But besides the fact that these two have created delicious flavors that have sweets lovers flocking to their shop from around the country (and willing to wait in a line around the block for one of their cones), the infinite affection for Bi-Rite Creamery goes much deeper than the ice cream. Much like their sister store, the shop is wholeheartedly devoted to using only the best ingredients (homemade, seasonal, and always organic and farm-fresh when possible) under the high standards set by Hoogerhyde and Walker. They're purists through and through and they don't expect anything less than the very best — and that is exactly why their customers are more than happy to wait for up to an hour for one of their simple yet amazing ice cream cones.

These high standards account or their success: Bi-Rite Creamery's garnered more Yelp reviews than any other business in America — totaling up to almost 5,000 reviews. Everyone knows that Yelp can be a fickle, fickle friend — but not when it comes to Bi-Rite Creamery. It's apparent after even just a quick skim that this shop has some serious diehard fans, with reviewers using all-caps as if they were going out of style: "BEST. ICE. CREAM. I. HAVE. EVER. HAD."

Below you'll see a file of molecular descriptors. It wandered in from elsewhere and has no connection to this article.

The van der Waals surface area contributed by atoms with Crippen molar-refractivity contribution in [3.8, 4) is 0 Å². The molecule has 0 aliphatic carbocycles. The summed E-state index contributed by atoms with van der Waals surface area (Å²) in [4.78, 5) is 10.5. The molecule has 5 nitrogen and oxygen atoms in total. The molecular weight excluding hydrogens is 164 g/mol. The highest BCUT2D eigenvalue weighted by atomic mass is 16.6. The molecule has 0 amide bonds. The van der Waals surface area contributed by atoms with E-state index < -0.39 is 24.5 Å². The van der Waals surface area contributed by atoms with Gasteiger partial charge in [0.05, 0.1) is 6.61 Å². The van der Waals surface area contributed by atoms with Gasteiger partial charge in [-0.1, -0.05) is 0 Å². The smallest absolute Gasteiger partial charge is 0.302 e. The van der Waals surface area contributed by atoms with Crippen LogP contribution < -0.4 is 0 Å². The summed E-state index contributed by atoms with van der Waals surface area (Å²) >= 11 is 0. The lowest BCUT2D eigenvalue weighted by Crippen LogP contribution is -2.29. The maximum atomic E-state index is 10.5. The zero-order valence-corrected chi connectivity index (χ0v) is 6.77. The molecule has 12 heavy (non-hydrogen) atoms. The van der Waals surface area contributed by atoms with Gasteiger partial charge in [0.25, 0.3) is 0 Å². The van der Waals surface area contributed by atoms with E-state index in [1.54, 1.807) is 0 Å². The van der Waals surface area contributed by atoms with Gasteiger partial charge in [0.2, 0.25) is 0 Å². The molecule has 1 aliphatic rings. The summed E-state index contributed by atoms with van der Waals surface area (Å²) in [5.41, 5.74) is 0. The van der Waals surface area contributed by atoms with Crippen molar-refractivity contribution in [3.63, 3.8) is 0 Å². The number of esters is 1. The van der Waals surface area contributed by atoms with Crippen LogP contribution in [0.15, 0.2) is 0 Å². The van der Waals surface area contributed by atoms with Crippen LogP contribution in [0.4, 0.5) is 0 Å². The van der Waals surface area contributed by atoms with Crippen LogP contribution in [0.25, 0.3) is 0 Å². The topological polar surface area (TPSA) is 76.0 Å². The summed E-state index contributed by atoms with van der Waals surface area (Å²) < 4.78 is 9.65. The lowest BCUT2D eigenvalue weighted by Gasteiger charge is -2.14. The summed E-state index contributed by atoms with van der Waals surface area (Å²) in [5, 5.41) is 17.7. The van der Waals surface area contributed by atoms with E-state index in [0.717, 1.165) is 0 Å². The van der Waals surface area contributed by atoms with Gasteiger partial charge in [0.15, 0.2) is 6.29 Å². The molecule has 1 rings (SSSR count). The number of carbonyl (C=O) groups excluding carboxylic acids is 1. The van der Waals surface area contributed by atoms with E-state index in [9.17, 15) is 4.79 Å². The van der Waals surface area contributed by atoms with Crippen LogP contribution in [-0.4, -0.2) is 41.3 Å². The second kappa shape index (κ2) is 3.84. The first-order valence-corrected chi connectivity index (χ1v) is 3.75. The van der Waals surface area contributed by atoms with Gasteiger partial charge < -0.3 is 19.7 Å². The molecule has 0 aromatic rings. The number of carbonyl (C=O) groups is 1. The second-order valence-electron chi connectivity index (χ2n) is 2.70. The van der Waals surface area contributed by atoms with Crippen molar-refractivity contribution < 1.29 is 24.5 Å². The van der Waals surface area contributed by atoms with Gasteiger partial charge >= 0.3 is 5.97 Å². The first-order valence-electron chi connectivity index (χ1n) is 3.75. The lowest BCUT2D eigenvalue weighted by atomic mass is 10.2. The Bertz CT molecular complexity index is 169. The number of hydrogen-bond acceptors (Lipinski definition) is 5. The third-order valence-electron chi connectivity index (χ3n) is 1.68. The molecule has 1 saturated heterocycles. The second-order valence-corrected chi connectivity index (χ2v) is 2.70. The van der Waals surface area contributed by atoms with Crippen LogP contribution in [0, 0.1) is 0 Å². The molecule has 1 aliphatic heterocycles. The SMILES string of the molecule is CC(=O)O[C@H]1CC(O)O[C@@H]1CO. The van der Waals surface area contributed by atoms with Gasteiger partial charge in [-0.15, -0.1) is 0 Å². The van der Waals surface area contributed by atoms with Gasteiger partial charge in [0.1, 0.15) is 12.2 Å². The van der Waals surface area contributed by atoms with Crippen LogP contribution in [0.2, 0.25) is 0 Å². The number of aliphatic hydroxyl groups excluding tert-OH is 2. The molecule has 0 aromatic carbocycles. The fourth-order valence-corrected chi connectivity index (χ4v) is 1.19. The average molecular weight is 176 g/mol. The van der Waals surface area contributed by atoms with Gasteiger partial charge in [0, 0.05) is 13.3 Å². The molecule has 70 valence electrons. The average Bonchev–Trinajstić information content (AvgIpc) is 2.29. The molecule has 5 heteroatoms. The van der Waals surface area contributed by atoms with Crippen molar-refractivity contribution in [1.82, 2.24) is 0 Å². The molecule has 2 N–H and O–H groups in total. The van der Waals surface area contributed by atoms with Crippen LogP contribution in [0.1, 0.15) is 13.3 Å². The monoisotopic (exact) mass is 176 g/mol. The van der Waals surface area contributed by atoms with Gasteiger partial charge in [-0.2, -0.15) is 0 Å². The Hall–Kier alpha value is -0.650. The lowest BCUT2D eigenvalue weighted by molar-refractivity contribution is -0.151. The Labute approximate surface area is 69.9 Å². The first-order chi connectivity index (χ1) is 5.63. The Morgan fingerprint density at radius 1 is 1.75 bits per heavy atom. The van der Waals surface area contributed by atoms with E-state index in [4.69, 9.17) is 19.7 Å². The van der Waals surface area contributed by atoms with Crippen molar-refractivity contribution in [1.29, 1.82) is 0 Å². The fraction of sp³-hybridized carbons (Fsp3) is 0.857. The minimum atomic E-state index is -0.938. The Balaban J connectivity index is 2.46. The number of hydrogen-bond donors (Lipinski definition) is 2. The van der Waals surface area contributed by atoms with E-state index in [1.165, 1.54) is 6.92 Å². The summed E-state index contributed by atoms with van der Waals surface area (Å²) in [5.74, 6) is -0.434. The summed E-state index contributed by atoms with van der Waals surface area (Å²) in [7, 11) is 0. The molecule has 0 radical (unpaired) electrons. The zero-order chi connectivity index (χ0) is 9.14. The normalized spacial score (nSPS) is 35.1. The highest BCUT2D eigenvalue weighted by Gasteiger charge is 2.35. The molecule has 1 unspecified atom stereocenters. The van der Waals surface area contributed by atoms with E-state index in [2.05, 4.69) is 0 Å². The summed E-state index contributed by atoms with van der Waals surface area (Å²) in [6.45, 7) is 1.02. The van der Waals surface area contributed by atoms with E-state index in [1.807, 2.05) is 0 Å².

This place is no joke.

Similar to the vibe of this fab new recipe collection, Hoogerhyde and Walker have no problem in sharing their ice cream tricks of the trade, and after years of tinkering with recipes and creating endless batches of test ice cream flavors, they've certainly done all of the legwork to help lead the way for the humble home ice cream makers.

They write:

We get so much out of making and sharing a product that makes people smile: And, with the cultlike following that we've developed, it might seem strange that we'd give away our recipes in the form of a cookbook.

One of the best pastry chefs Anne ever worked for gave away every recipe. There's something beautiful about sharing knowledge and encouraging others to learn and develop new skills.